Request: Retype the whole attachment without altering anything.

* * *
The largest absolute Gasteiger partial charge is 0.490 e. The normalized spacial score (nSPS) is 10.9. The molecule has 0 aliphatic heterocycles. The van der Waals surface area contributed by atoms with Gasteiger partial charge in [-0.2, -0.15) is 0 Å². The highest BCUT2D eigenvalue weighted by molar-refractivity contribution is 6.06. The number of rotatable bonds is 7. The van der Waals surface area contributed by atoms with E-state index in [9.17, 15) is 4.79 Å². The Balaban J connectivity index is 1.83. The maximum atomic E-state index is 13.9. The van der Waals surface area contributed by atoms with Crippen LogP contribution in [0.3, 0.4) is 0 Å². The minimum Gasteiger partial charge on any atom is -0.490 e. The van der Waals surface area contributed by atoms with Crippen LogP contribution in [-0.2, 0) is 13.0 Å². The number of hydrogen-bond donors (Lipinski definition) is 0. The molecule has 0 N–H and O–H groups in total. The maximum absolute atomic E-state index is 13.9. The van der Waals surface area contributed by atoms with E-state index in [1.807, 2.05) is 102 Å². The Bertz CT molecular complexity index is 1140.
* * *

The largest absolute Gasteiger partial charge is 0.490 e. The normalized spacial score (nSPS) is 10.9. The molecule has 0 aliphatic heterocycles. The van der Waals surface area contributed by atoms with Gasteiger partial charge in [-0.2, -0.15) is 0 Å². The highest BCUT2D eigenvalue weighted by molar-refractivity contribution is 6.06. The number of rotatable bonds is 7. The van der Waals surface area contributed by atoms with E-state index in [9.17, 15) is 4.79 Å². The Balaban J connectivity index is 1.83. The maximum atomic E-state index is 13.9. The van der Waals surface area contributed by atoms with Crippen LogP contribution in [0.3, 0.4) is 0 Å². The minimum Gasteiger partial charge on any atom is -0.490 e. The van der Waals surface area contributed by atoms with Crippen LogP contribution in [-0.2, 0) is 13.0 Å². The number of hydrogen-bond donors (Lipinski definition) is 0. The molecule has 0 N–H and O–H groups in total. The maximum absolute atomic E-state index is 13.9. The van der Waals surface area contributed by atoms with E-state index in [1.807, 2.05) is 102 Å². The Bertz CT molecular complexity index is 1140.